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Vaucheria sessilis oogonium oogonium antheridium antheridium antheridium

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Vaucheria with antheridia and oogonia Oogonium Antheridium

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Another view of Vaucheria's antheridia and archegonia  Oogonium Antheridium

 

Originally, there were two subsections in the Protist (a/k/a Protoctista) kingdom: the Phylum_Protozoa (the animal-like protists) and the Division_Algae (the plant-like protists). Both groups were previously members of the animal and plant kingdoms, respectively. When you study zoology and botany, these groups will be included in the review of the animal and plant kingdoms. Since the early days of the Protist kingdom in the 1800’s a few more groups have been added to the kingdom, including the fungus-like (slime_molds and water_molds) protists.

The Protozoa ("first animals") are the animal-like (heterotrophic, motile) Protists and are classified (in part) based upon their method of motility (such as cilia, pseudopods, and flagella). Representatives of this group are primarily unicellular or colonial.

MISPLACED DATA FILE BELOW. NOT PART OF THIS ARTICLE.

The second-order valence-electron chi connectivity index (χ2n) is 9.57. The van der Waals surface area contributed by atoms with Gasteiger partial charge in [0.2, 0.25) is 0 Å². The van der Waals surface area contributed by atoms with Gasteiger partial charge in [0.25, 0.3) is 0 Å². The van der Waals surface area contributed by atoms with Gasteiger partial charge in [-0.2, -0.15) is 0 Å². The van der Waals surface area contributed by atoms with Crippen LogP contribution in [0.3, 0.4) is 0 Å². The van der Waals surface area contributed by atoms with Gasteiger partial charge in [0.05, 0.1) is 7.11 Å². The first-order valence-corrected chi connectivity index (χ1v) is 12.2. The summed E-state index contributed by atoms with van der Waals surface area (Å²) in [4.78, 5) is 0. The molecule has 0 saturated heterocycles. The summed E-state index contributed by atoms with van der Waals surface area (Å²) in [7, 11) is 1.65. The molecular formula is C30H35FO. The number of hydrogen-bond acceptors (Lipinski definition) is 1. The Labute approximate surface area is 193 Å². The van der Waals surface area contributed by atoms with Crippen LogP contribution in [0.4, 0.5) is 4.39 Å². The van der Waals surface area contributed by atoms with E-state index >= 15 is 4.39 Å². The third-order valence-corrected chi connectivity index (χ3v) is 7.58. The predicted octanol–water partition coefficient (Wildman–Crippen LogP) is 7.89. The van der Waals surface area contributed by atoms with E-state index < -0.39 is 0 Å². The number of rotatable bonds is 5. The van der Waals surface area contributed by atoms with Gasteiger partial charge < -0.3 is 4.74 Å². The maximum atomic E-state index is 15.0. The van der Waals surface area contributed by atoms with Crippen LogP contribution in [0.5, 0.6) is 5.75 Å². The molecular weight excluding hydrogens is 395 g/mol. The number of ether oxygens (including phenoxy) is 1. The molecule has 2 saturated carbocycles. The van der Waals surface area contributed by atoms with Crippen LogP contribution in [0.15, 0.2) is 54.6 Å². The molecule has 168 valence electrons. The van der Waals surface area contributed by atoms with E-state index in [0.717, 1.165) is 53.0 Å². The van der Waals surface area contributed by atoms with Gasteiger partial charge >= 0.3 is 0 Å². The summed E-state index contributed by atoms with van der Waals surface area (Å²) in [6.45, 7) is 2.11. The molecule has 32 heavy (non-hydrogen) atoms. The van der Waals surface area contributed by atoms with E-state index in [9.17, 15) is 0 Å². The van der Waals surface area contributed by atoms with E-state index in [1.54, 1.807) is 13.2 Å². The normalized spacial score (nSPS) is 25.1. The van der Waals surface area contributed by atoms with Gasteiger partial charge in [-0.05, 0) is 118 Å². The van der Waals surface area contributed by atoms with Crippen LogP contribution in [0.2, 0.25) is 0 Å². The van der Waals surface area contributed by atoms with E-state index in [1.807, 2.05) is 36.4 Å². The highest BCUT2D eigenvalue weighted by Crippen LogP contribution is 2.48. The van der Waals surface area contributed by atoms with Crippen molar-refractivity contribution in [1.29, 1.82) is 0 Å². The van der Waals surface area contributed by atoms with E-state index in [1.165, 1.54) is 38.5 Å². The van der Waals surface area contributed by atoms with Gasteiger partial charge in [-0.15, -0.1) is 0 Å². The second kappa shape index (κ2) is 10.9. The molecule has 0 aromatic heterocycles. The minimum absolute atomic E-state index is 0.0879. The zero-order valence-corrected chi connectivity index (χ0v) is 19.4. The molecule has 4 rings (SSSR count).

The plant-like Protists are called algae. The main characteristics of algae include that they are aquatic, they range in size from unicellular to multicellular and they are photosynthetic. These organisms account for at least half of all photosynthetic organisms on Earth. One of the reasons they are not considered true plants is because they lack a waxy_cuticle. Another reason is that the algae have chlorophyll-A like the true plants, but differ in terms of other pigments. These organisms are ecologically important not just because of photosynthesis, but also because they are used either as food or in the preparation of some forms of food. The basis of their classification includes (1) type of pigment(s) and (2) type of storage product(s).

Vaucheria belongs to the Chrysophyta (golden-brown_algae). Most members of the Chrysophyta are unicellular, but some are colonial. They have two flagella as well as tiny scales made of silicon or calcium_carbonate. Their pigments include chlorophylls a and c, carotenoids and fucoxanthin. Their storage product is a type of oil.

This organism has long tubular body cells, each containing a large central vacuole and thousands of nuclei. Vaucheria can reproduce asexually or sexually. Sexual reproduction involves the formation of male (antheridia) and female (oogonia) structures. Sperm are released from the antheridia and fertilize the single egg located in each oogonium.